The X-38 will weigh 20,000 pounds (9,072 kg). Its design is a lifting body style -- that is, the shape of the body, instead of wings, generates lift -- with a de-orbit engine. This engine weighs 95,000 pounds (43,000 kg), and can only slow the craft down for re-entry. The X-38 also has a parafoil parachute and landing skids. The craft will fire its de-orbit engine and throw its engine away once the fuel is gone. When the X-38 re-enters the atmosphere, it will be protected from the heat of re-entry by ceramic tiles, like the space shuttle. Once through the atmosphere, the X-38 will glide toward its landing site, use its parachute to slow down and steer, and touchdown on its skid. While the X-38 is designed to fly automatically, it can also be flown manually.
Living and Working Aboard the ISS
The first space station crew members will spend a lot of their time setting up the station, building its components and conducting various scientific experiments and Earth observations. The crew will live in the service module at first. This module has spartan living quarters, but provides everything the crew needs -- personal sleeping quarters, a toilet, hygiene facilities, a kitchen with a table, a treadmill and a stationary bicycle. Astronauts will have to exercise frequently to keep from losing bone and muscle mass, which happens with prolonged weightlessness.
Sleeping in space is quite different from sleeping on Earth. Instead of a bed, you have a wall-mounted sleeping bag that you slip into and zip up. The bag is also equipped with arm restraints to prevent your arms from floating above your head while you sleep.
While stations such as Skylab and Mir have been equipped with a shower, most astronauts take sponge baths using washcloths or moistened towelettes. This reduces the amount of water consumed. Each astronaut will also have a personal hygiene kit with a toothbrush, toothpaste, shampoo, razor and other basic toiletries.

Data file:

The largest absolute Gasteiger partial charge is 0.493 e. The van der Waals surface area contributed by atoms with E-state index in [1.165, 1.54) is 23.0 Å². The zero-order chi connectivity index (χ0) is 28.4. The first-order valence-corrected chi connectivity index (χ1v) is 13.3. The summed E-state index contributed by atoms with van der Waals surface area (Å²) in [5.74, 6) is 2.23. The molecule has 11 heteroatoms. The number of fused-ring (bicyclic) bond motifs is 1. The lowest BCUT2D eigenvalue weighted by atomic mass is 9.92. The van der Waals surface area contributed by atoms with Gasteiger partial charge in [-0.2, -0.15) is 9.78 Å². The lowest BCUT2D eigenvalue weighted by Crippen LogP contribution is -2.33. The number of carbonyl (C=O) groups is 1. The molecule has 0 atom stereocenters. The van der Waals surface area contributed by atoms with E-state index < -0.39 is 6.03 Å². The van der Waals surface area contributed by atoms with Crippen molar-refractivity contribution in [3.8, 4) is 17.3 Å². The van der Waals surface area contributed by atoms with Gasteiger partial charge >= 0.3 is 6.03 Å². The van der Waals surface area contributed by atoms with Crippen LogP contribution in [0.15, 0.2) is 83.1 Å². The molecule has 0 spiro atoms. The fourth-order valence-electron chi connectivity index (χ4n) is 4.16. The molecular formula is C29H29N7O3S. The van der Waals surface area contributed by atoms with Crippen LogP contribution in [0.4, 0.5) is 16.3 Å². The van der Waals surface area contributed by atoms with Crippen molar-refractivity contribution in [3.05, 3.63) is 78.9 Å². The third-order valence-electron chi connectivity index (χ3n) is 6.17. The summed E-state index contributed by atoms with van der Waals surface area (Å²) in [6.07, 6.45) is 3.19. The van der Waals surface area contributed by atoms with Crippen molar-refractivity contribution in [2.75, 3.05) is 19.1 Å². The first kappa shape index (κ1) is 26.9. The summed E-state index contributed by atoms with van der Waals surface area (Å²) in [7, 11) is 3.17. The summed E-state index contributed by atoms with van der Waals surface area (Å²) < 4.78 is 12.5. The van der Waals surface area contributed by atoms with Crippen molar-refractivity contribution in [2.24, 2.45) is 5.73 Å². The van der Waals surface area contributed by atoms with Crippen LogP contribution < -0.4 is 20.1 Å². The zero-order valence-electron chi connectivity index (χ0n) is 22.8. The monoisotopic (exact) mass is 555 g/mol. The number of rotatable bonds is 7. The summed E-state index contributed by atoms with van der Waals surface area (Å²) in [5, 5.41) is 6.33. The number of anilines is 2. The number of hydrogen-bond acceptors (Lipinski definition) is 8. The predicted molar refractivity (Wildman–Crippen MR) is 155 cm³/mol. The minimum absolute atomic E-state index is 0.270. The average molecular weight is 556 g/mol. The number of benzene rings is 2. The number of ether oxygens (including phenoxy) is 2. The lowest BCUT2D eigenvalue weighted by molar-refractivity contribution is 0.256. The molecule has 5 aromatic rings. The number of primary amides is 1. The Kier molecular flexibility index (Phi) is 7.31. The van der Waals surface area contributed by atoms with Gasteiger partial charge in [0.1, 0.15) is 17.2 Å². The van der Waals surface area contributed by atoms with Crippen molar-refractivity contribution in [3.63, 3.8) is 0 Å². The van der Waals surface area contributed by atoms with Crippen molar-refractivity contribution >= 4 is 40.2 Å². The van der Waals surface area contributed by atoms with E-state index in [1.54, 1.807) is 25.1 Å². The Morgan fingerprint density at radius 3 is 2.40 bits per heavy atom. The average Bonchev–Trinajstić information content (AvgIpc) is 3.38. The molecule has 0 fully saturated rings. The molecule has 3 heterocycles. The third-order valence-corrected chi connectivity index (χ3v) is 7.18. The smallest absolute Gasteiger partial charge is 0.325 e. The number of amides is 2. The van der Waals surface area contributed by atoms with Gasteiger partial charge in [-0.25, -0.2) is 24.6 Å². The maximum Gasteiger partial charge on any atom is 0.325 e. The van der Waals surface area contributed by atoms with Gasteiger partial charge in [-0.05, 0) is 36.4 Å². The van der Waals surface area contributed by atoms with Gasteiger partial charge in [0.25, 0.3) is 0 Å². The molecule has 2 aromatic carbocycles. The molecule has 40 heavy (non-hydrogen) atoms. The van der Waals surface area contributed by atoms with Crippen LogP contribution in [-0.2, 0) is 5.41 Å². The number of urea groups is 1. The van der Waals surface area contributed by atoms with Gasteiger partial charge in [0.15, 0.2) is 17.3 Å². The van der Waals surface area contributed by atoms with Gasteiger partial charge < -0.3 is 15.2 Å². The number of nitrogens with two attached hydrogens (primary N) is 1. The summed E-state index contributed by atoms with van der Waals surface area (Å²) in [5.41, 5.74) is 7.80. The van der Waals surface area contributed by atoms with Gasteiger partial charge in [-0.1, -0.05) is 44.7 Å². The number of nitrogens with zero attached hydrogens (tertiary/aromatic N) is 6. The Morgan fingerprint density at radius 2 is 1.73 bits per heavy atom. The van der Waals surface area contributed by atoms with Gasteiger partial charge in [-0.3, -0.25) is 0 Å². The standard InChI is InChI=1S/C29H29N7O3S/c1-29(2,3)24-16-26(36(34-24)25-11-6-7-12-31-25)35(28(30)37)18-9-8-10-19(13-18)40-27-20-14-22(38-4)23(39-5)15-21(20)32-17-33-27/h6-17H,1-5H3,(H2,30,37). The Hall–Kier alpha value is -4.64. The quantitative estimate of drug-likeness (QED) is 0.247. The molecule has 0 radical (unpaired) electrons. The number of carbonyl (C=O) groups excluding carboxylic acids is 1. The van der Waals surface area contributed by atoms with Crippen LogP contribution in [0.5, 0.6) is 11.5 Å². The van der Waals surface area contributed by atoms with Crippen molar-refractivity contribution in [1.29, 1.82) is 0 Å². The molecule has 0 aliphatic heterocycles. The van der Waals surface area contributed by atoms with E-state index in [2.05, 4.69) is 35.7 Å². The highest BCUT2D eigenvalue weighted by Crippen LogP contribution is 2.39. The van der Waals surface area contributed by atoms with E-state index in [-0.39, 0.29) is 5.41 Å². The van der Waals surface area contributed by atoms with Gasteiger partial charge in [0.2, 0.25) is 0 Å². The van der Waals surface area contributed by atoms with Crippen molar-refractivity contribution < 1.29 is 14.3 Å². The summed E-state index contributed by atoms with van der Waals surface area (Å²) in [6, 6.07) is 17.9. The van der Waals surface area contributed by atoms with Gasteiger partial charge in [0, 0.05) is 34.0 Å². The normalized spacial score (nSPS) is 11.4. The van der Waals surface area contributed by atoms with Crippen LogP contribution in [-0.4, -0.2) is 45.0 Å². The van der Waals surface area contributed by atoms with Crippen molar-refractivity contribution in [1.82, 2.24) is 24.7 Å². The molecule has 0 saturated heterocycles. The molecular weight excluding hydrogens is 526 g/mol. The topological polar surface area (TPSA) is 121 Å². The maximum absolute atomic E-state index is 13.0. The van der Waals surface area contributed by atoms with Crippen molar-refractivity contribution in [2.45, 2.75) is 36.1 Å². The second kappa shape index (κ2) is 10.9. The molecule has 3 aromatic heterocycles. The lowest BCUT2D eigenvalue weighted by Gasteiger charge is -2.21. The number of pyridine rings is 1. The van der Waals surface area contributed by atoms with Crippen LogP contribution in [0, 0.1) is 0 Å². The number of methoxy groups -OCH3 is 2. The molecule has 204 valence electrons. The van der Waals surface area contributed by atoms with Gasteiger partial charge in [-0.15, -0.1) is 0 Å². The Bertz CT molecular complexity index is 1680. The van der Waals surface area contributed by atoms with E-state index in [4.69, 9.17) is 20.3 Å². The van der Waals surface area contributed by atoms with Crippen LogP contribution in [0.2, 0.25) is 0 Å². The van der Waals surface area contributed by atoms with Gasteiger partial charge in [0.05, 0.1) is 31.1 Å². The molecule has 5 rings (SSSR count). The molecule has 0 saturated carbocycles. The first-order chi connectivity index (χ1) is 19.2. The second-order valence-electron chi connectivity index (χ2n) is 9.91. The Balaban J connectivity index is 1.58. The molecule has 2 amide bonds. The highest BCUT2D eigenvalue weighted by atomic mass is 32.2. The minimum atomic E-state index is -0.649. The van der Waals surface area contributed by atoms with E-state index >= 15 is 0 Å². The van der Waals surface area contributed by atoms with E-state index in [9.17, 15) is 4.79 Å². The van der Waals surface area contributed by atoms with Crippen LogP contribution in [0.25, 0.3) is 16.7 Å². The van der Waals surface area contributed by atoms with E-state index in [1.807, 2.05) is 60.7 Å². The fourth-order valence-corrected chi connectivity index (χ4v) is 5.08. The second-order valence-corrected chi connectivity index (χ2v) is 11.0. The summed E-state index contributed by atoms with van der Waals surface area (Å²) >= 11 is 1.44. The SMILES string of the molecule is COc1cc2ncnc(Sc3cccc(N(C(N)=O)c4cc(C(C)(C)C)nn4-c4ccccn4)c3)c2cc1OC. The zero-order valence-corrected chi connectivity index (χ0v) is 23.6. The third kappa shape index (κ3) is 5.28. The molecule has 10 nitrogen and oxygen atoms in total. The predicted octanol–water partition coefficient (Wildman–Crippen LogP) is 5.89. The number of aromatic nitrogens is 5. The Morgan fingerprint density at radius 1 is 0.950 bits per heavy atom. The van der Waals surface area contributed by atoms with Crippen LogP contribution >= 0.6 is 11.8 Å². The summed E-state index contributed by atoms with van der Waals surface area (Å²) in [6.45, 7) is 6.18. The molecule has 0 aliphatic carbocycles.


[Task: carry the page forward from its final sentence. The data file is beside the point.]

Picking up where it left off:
The food on the ISS will be mainly frozen, dehydrated or heat-stabilized, and drinks will be dehydrated. Astronauts will collect food trays and utensils, locate their individually-packaged meal from a storage compartment, prepare the items (rehydrate if necessary), heat the items (microwave, forced-air convection oven), place them in the tray and eat. After the meal, they will place the used items in a trash compactor, and clean and stow the utensils and trays. Interestingly, astronauts get to select their menus approximately five months before their flight.
In weightless conditions, the body loses bone and muscle mass. To counter these losses, astronauts will have to exercise daily. The service module is equipped with a treadmill and a stationary bicycle. Astronauts must strap themselves onto these devices so that they do not float away while exercising.
Once the ISS is completed, work will involve maintaining the station (fixing broken equipment, repairing structures, etc.) and conducting scientific experiments and observations. The station will have six scientific laboratories. Closet-sized racks along the walls of the laboratory module will hold the equipment, and the astronauts will use footholds and restraints so they won't float away while working. The experiment racks will also have remote video and data links so that scientists on the ground will be able to monitor the experiments on-board the ISS continuously. The Japanese laboratory module will have a platform open to space, for determining the effects of the space environment on materials.
Moving Around on the ISS